What would you do if a technical problem on your e-commerce website meant that wrong pricing information was posted for some time; customers took advantage of the low prices and, by the time you spotted it, the mistake added up to $1.6 million?
Here’s what Zappos did in relation to their 6pm.com online store:
[…] While we’re sure this was a great deal for customers, it was inadvertent, and we took a big loss (over $1.6 million – ouch) selling so many items so far under cost. However, it was our mistake. We will be honoring all purchases that took place on 6pm.com during our mess up. We apologize to anyone that was confused and/or frustrated during out little hiccup and thank you all for being such great customers. We hope you continue to Shop. Save. Smile. at 6pm.com.
Do you think this would be the outcome you’d expect from many companies doing substantial business online? Would it perhaps be more likely that, once the mistake was discovered, you immediately notified the customers, apologized and said anything purchased during the error period was a mistake, unfortunately it couldn’t be honored and here’s a $10 gift certificate to compensate you for any inconvenience.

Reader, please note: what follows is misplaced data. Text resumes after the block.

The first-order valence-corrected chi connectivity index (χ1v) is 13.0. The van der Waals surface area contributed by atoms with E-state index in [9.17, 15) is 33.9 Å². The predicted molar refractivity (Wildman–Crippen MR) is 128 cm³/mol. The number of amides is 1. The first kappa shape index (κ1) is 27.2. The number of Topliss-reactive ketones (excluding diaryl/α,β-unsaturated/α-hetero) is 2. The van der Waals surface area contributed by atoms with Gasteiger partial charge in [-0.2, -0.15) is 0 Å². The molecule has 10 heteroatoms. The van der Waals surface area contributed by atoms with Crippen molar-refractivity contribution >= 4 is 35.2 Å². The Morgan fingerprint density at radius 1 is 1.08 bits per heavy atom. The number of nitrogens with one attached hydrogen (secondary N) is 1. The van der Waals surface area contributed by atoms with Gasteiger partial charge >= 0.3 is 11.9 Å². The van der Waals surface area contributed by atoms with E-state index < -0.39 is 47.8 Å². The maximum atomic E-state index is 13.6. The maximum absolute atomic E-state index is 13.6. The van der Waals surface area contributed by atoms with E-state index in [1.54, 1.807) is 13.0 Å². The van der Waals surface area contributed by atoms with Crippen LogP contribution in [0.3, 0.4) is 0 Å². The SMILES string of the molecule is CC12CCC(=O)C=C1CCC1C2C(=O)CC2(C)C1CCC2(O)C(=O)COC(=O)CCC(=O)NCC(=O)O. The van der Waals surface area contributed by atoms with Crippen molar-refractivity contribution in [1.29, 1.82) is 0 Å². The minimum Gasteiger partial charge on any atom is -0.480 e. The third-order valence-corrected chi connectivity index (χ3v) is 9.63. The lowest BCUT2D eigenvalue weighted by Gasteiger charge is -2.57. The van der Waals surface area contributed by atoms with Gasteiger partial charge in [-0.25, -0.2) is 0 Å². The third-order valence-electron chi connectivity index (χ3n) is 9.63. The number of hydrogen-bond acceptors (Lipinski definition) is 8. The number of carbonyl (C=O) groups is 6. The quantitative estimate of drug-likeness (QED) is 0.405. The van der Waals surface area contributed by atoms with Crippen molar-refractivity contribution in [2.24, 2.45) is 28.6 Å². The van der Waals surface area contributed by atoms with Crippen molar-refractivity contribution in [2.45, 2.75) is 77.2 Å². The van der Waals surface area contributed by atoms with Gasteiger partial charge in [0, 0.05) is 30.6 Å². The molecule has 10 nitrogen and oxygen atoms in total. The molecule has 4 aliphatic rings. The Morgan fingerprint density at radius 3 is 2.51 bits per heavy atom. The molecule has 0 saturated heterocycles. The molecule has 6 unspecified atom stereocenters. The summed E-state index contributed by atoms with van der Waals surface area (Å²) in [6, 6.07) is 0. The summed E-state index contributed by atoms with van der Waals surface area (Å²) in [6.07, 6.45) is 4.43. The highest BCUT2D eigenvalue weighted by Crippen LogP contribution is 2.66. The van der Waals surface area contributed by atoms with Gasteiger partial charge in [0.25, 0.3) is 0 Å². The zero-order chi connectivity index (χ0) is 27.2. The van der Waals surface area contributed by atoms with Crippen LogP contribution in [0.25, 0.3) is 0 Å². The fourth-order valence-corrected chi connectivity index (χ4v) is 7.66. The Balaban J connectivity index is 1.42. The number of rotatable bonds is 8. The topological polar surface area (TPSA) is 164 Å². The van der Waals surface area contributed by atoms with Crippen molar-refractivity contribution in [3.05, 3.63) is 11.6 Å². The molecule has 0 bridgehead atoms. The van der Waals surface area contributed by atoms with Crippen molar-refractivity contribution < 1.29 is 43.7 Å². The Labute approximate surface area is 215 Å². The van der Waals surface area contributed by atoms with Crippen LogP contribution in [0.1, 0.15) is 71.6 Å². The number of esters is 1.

After all, $1.6 million is a lot of money. A bunch of $10 gift certificates won’t amount to anything close to that and you’d still look good, wouldn’t you?
I think what Zappos have done is a terrific demonstration of transparency and, more significantly, simple honesty.
While you might argue that absorbing $1.6 million in this way doesn’t make much business sense, I’d argue that the goodwill, attention and ensuing customer satisfaction from their action surely outclasses $1.6 million. Especially today, where the internet amplifies word-of-mouth commentary and opinion at frightening speeds.
Take a look at what people are saying online already about this mistake and Zappos’ action. Do you get a sense of the overwhelming positive sentiment?
So I say: nice one, Zappos. You’re the model. And such an apt tag line to your logo.
How do you see it?